The oldest tree in Britain is undergoing a sex change after 5,000 years, according to botanists.
Perthshire’s Fortingall Yew, estimated to be around 5,000 years old making it older than Stonehenge, is considered male as it produces pollen, as opposed to female yews which bear red seed-holding berries.
However, botanists were shocked when “three ripe red berries” were spotted on one of the ancient yew’s branches this year, suggesting at least part of the tree had become female.
Max Coleman, of the Royal Botanic Garden Edinburgh who discovered the berries, said it was “quite a surprise to me to find a group of three ripe red berries on the Fortingall Yew when the rest of the tree was clearly male.”
“Odd as it may seem, yews, and many other conifers that have separate sexes, have been observed to switch sex,” Mr Coleman added.
“Normally this switch occurs on part of the crown rather than the entire tree changing sex.
“In the Fortingall Yew it seems that one small branch in the outer part of the crown has switched and now behaves as female.”
The three seeds have been collected and will be included in a project to conserve the genetic diversity of yew trees across Europe, the Caucasus, Western Asia and North Africa where they grow.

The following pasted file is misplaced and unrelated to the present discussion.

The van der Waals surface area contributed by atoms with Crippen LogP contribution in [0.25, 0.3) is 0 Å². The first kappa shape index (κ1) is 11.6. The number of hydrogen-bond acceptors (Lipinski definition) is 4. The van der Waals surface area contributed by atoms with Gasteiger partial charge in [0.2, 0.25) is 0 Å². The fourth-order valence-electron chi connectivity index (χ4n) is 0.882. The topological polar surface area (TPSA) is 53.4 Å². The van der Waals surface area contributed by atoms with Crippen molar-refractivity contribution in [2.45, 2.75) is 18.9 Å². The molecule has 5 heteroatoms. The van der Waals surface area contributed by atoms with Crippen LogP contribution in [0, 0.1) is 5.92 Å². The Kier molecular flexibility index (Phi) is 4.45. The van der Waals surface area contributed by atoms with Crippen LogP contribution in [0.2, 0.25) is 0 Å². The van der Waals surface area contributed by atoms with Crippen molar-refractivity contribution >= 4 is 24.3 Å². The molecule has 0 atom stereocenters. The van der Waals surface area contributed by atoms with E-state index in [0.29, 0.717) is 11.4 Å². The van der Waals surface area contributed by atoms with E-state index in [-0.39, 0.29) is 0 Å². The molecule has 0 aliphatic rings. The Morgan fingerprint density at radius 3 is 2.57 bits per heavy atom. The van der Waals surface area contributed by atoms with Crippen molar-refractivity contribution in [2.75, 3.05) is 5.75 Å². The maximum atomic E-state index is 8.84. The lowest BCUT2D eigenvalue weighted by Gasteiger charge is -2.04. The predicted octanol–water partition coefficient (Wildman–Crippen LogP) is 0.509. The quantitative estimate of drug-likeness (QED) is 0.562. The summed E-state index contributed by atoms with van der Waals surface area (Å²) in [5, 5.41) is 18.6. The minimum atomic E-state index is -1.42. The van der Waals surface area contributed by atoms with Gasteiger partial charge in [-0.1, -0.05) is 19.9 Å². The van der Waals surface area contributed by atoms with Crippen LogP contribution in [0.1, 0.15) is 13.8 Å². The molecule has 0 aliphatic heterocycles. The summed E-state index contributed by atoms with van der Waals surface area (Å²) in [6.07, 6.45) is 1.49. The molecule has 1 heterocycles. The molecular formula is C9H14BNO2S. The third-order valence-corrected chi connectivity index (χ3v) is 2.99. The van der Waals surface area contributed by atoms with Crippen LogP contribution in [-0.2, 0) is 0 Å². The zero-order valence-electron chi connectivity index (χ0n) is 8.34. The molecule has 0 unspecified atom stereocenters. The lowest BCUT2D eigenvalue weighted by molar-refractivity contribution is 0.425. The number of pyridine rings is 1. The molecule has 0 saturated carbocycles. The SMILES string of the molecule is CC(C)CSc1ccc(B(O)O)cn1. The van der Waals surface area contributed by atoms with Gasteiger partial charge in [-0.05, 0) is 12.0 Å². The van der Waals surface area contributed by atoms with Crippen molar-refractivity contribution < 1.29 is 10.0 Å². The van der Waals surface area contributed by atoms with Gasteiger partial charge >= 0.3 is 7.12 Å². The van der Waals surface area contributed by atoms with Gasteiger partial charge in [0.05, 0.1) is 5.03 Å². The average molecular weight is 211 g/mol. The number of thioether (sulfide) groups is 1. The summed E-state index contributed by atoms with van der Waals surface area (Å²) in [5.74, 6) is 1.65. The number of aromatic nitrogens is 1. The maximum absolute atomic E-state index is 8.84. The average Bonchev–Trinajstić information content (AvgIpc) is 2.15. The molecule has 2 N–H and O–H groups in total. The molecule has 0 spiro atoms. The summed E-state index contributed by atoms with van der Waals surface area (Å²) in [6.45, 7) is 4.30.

The project will involve hedges at Edinburgh’s Botanic Garden being replaced with a conservation yew hedge grown from cuttings and seed collections from wild populations and significant Yew Trees such as Fortingall's yew.
The hedge will be a "genetic resource of more than 2,000 individual trees, each of which will have a story and can be traced back to their origins in Britain or beyond," said Mr Coleman.
The ancient Yew is planted in Fortingall Church yard and is thought to be one of the oldest trees in Europe.
The area immediately surrounding Fortingall is thought to have been an Iron Age centre with the tree at its focus.
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